The London Metal Exchange is busy focusing its energies on convincing US lawmakers that its planned reforms are enough to ease delivery backlogs at over 700 warehouses that it oversees.
The world's biggest metals bourse, trying to resolve a crisis over its warehousing policy that end users say has bloated prices and altered supplies, is reportedly lobbying to prevent American lawmakers from drafting rules that compel regulators to intensify oversight of the exchange on the US soil.
The LME recently met US Senator Sherrod Brown, who had urged regulators to crack down on the 137-year old bourse, Reuters reported.
Brown has been pushing for sweeping changes in the way the LME and its warehousing network operate.
Unnamed sources told Reuters that Brown has demanded a cap on the rent that warehouse operators can charge on metal stored in their facilities, discouraging stockpiling by placing a limit on the money that can be made from storage.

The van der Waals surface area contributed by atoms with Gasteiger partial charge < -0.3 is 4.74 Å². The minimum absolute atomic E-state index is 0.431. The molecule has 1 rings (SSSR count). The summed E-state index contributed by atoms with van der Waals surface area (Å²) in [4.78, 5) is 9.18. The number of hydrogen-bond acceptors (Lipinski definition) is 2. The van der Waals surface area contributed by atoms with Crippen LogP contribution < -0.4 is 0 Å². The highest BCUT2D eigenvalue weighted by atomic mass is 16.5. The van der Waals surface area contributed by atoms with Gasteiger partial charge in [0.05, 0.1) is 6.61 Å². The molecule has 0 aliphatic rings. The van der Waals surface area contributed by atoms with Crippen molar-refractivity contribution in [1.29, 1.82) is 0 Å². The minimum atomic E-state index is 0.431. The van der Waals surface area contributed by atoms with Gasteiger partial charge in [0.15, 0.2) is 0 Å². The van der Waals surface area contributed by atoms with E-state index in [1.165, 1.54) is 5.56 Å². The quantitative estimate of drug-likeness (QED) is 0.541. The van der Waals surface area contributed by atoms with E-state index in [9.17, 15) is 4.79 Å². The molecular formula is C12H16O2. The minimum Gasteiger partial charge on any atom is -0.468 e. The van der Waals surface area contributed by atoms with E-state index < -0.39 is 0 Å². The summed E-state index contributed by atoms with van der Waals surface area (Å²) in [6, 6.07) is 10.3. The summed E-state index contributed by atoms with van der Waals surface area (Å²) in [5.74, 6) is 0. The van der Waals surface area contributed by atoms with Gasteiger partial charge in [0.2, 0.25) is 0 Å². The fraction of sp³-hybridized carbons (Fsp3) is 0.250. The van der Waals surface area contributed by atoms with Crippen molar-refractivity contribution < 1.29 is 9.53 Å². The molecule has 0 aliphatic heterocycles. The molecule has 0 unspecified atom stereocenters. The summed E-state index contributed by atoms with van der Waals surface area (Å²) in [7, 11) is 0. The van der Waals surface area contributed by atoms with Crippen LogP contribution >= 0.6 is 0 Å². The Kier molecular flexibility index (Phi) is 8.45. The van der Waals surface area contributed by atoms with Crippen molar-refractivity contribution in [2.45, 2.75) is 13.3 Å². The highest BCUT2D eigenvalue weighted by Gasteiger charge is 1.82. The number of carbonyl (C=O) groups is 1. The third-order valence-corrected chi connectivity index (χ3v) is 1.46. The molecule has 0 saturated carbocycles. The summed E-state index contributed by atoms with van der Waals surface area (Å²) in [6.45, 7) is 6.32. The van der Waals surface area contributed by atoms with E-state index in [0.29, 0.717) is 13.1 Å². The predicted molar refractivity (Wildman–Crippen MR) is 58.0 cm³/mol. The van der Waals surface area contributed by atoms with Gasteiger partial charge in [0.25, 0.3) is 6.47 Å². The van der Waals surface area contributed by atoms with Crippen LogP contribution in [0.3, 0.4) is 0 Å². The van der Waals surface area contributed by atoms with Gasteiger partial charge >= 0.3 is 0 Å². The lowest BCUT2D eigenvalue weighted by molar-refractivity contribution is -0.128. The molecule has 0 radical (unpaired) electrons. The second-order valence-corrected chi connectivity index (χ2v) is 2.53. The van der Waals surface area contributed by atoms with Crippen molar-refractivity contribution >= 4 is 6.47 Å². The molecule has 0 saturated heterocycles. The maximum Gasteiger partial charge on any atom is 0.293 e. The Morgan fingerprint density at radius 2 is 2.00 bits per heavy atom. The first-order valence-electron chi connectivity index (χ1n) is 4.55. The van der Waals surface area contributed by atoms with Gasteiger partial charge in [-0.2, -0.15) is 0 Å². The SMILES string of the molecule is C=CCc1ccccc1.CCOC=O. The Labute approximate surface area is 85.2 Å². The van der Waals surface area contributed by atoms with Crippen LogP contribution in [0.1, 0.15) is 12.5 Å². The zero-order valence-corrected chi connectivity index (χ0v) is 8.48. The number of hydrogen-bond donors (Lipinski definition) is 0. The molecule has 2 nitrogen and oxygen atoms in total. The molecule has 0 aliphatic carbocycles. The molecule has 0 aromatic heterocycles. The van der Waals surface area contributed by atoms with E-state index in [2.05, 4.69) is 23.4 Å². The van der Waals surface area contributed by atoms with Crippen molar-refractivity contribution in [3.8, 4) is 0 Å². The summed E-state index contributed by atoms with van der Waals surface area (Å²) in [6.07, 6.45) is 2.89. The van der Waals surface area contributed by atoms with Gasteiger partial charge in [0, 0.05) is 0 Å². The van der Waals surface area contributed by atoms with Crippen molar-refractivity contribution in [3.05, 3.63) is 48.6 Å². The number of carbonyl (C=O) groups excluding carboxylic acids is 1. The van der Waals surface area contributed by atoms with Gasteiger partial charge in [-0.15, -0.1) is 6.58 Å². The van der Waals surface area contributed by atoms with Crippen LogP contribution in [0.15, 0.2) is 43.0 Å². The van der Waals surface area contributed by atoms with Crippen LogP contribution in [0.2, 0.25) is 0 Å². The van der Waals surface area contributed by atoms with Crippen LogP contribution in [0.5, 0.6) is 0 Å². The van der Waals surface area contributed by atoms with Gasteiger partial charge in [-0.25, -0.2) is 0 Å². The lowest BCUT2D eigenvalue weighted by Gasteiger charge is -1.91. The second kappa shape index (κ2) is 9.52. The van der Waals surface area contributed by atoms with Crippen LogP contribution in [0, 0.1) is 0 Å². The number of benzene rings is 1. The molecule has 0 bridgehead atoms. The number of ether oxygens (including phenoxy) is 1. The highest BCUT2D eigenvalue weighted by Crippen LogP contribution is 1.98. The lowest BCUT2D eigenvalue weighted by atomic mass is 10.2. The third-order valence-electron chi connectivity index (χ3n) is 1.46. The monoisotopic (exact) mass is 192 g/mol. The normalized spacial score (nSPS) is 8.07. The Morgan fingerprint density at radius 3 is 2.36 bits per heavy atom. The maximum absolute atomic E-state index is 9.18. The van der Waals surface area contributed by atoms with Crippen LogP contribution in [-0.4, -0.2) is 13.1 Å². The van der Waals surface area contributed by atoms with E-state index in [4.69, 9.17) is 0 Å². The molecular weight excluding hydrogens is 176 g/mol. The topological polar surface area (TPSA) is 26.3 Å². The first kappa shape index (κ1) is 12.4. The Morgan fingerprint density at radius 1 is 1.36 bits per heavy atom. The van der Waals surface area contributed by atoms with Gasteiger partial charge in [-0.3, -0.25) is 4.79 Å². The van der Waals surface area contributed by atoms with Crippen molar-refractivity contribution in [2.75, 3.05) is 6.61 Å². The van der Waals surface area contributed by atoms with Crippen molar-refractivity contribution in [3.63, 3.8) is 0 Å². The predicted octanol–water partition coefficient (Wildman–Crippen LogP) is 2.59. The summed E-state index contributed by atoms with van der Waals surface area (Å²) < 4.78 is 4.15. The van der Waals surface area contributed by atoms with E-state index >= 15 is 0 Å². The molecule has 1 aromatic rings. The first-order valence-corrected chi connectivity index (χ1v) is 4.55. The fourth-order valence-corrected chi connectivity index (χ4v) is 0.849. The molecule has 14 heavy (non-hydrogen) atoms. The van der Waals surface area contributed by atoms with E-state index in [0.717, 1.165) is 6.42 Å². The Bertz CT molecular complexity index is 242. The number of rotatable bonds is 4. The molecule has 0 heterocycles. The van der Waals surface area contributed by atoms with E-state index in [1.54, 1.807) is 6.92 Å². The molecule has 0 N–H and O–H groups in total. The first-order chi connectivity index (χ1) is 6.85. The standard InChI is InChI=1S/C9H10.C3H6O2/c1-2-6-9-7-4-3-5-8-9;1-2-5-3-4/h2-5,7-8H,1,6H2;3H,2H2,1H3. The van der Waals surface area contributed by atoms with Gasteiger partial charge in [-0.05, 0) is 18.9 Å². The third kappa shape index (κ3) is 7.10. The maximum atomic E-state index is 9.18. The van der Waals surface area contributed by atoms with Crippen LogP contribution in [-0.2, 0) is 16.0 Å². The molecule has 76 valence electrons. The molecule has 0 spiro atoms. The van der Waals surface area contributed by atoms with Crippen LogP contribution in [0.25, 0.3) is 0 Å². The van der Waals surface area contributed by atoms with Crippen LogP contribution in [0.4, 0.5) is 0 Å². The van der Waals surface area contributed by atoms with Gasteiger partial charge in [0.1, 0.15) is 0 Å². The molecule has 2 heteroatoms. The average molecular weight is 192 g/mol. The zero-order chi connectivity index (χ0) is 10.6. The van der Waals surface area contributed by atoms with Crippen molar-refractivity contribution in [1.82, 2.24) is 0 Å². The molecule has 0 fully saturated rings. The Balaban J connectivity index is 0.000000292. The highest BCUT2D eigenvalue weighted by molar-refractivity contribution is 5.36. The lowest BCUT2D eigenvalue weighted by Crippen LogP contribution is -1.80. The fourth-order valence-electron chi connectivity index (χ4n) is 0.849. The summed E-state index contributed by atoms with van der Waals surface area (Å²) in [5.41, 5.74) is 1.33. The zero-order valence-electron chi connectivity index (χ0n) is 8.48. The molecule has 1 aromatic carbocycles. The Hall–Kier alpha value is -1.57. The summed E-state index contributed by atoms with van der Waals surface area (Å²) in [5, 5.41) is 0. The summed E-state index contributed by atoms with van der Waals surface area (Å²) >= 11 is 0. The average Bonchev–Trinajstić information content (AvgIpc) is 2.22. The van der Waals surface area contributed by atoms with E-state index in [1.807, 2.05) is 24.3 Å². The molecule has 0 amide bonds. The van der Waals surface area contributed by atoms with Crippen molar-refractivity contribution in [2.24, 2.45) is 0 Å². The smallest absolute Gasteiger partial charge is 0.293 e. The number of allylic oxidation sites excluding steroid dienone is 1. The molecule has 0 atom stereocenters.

But experts and the LME have said that such a drastic measure could be considered as anti-competitive.
On its part, the bourse wants warehouses to ship out at least as much metal as they take in.
The so-called load-in/load-out (Lilo) rule is one of many proposed changes to the LME rulebook, aimed at slashing waiting times to 50 days at the most.
The LME's court victory in Britain earlier this month could help in its negotiations with the US lawmakers and support the introduction of the new rules early next year.
On 8 October, the LME won an appeal over a lower court ruling that blocked its plan to tackle delivery delays at warehouses.
The LME was prevented from imposing part of its new warehouse rules following a legal challenge mounted by United Co Rusal, the world's largest aluminium producer.
LME had asked storage facilities with the longest wait times to deliver more metal than they took in. Rusal objected, saying the bourse had not adequately consulted with the industry and that it had harmed the firm's economic interests.
The LME, the world's biggest marketplace for industrial metals, was acquired by Hong Kong Exchanges and Clearing (HKEx) in 2012.